Sorry to disagree with Chef Ray and team, but my experience differs.
You can brine brisket. In fact, pastrami is usually just that: Brined, seasoned, and smoked brisket.
Second, people actually do smoke heavily brined corned beef -- more in Texas than anywhere else.
Third, the fat cap doesn't melt at 180 and move through the brisket. That's false.
The moistening effect comes from denaturing protein molecules, and the denaturing occurs inside and not outside the meat. One group of those proteins are "lipoproteins," which are the bulk of the internal fat. These are different from the fat molecules forming the fat cap. The lipoproteins are delicious, especially when melted -- the fat cap is basically unpalatable and very digestible, except in a very thin presentation.
Leaving the fat cap on will help hold some moisture in the brisket, only because no moisture is lost through the impermeable fat. A 1/4" of fat works just as well as 1/2 an inch. Also, there's no agreement among top competition and professional pitmasters whether the cap should be on the top, the bottom, or whether the brisket should be turned.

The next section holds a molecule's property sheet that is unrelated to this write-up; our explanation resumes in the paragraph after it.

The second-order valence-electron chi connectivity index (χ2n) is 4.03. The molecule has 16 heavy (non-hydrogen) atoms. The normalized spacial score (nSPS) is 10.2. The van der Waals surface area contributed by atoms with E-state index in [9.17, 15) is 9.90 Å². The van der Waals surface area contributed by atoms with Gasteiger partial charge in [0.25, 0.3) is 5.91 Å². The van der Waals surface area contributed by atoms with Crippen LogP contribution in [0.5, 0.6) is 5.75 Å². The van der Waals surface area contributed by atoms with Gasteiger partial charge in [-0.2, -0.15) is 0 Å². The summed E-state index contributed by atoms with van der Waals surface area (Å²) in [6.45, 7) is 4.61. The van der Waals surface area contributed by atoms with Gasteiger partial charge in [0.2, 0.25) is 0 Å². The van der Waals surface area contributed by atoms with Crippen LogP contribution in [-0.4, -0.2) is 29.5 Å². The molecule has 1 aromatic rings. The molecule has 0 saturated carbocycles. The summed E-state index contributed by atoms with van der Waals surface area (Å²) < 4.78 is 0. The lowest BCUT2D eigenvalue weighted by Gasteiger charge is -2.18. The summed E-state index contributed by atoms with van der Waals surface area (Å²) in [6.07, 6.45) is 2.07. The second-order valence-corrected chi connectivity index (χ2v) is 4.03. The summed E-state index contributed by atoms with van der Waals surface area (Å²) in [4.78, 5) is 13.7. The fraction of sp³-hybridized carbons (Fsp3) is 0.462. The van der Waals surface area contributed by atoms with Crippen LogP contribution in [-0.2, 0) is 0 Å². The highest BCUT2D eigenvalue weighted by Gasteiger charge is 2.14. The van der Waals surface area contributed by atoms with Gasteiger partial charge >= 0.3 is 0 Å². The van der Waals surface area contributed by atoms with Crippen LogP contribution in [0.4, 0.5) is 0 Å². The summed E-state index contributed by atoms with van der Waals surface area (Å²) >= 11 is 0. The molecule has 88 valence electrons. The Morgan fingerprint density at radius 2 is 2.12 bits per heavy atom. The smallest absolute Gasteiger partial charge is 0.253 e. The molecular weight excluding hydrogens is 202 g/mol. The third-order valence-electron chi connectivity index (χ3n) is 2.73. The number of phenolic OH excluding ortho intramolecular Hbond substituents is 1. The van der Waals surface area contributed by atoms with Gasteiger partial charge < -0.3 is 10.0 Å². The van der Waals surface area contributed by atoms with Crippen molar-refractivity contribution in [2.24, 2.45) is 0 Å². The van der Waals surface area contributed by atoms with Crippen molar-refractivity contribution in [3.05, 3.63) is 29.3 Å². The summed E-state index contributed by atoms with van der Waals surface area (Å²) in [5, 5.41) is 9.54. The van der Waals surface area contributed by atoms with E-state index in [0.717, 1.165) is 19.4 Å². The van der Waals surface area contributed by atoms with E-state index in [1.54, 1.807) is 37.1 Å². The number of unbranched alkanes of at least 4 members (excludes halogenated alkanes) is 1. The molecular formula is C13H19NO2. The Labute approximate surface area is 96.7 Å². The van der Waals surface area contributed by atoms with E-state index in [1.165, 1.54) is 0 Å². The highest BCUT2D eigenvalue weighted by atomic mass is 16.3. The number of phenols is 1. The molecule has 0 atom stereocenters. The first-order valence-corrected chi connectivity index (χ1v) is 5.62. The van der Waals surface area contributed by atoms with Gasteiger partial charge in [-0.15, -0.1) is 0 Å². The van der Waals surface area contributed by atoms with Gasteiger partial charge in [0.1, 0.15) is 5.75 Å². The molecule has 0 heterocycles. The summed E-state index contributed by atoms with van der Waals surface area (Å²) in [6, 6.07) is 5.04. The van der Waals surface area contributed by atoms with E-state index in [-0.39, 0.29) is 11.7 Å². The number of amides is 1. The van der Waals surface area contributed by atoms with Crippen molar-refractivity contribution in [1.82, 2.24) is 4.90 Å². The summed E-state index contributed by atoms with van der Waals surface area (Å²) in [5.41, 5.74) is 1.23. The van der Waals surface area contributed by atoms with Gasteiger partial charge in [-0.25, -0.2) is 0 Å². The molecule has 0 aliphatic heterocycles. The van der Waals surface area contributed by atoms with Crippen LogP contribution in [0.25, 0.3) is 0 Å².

Unless you trim the cap extremely close, you cannot retain any seasoning; and it will not form any sort of bark. If you do leave the cap on, all or nearly all of the fat cap must be removed be completely removed before service. You can scrape it off with a spoon.
I'm not selling my methods as the "best," or as those you should use. But I do a 1/4" trim, and season both sides. I turn midway through, because even though my pit is well tuned I like to make sure everything cooks evenly. I put the brisket on the board, fat side up and check to make sure the fat isn't too thick. If it's more than a 1/4" in any area, I remove it completely.